- Sep 2013
Background Rupture of the pectoralis major (PM) tendon is a rare but severe injury. Several techniques have been described for PM fixation, including a transosseus technique, placing cortical buttons at the superior, middle and inferior PM tendon insertion points. The present cadaveric study investigates the proximity of the posterior branch of the axillary nerve to the drill positions for transosseus PM tendon repair. Methods Twelve cadaveric shoulders were used. The axillary nerve was marked during a preparatory dissection. Drills were passed through the humerus at the superior, middle and inferior insertions of the PM tendon and the drill bits were left in situ. The distance between these and each axillary nerve was measured using computed tomography. ResultsThe superior drill position was in closest proximity to the axillary nerve (three-dimensional distance range 0–18.01 mm, mean 10.74 mm, 95% confidence interval 7.24 mm to 14.24 mm). The middle PM insertion point was also very close to the nerve. Conclusions Caution should be used when performing bicortical drilling of the humerus, especially when drilling at the superior border of the PM insertion. We describe ‘safe’ and ‘danger’ zones for the positioning of cortical buttons through the humerus reflecting the risk posed to the axillary nerve.
- Jul 2013
Background Blockade of the suprascapular nerve (SSN) is used frequently in shoulder surgery and in chronic shoulder pain. Anatomical landmarks may be used to locate the nerve before infiltration with local anaesthetic, with ultrasound comprising a popular method for locating the nerve. Methods Twelve cadaveric shoulders from six specimens were injected with dye using both the landmark and the ultrasound technique. The shoulders were scanned by computed tomography (CT) and then dissected to determine the accuracy of each technique. Results Using the CT scan results, we found the ultrasound group to be more accurate with respect to placing the anaesthetic needle close to the suprascapular notch (and therefore nerve), with this being statistically significant (p = 0.021). Conclusions The findings of the present study demonstrate that ultrasound-guided block is significantly more accurate than the landmark technique, therefore suggesting that ultrasound guidance be used for blockade of the SSN.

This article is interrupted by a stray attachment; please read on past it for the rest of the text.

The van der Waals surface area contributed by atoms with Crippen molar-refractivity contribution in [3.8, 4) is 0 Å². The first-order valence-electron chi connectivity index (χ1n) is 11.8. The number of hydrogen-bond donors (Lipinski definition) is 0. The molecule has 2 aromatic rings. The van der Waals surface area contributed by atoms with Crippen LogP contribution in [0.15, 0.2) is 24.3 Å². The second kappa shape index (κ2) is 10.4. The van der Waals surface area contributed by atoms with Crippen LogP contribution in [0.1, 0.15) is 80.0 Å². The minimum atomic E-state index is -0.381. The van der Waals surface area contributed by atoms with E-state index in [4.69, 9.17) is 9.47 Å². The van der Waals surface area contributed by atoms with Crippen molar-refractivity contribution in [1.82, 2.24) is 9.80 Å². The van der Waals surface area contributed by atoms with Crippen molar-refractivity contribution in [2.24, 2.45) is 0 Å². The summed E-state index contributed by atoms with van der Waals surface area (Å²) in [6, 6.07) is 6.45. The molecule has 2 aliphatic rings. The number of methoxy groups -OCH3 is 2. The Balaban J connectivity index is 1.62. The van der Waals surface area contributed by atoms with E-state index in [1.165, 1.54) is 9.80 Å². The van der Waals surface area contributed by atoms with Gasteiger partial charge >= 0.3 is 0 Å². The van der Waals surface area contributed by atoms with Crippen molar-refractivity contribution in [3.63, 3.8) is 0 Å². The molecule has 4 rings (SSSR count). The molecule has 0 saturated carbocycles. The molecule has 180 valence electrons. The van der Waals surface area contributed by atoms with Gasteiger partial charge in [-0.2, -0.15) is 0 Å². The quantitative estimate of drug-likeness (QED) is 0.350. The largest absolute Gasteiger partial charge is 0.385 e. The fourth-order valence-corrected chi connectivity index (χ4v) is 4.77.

Ensuring correct rotation of the femoral component is a challenging aspect of patellofemoral replacement surgery. Rotation equal to the epicondylar axis or marginally more external rotation is acceptable. Internal rotation is associated with poor outcomes. This paper comprises two studies evaluating the use of the medial malleolus as a landmark to guide rotation. We used 100 lower-leg anteroposterior radiographs to evaluate the reliability of the medial malleolus as a landmark. Assessment was made of the angle between the tibial shaft and a line from the intramedullary rod entry site to the medial malleolus. The femoral cut was made in ten cadaver knees using the inferior tip of the medial malleolus as a landmark for rotation. Rotation of the cut relative to the anatomical epicondylar axis was assessed using CT. The study of radiographs found the position of the medial malleolus relative to the tibial axis is consistent. Using the inferior tip of the medial malleolus in the cadaver study produced a mean external rotation of 1.6° (0.1° to 3.7°) from the anatomical epicondylar axis. Using the inferior tip of the medial malleolus to guide the femoral cutting jig avoids internal rotation and introduces an acceptable amount of external rotation of the femoral component.
- May 2012
Objective: The aim of this study is to determine whether a 2-hole locking plate has biomechanical advantages over conventional screw stabilization of the syndesmosis in this injury pattern. Methods: Six pairs of fresh-frozen human cadaver lower legs were prepared to simulate an unstable Maisonneuve fracture. Each limb was compared with its pair; the syndesmosis in one being stabilized with two 4.5-mm quadricortical cortical screws, the other a 2-hole locking plate with 3.2-mm locking screws. The limbs were then mounted on a servohydraulic testing rig and axially loaded to a peak load of 800N for 12000 cycles. Fibula shortening and diastasis were measured. Each limb was then externally rotated until failure occurred. Failure was defined as fracture of bone or metalwork, syndesmotic widening, or axial migration >2 mm. Results: Both constructs effectively stabilized the syndesmosis during the cyclical loading within 0.1 mm of movement. However, the locking plate group demonstrated greater resistance to torque compared with quadricortical screw fixation (40.6 Nm vs. 21.2 Nm, respectively, P value < 0.03). Conclusion: A 2-hole locking plate (with 3.2-mm screws) provides significantly greater stability of the syndesmosis to torque when compared with 4.5-mm quadricortical fixation.
- Mar 2012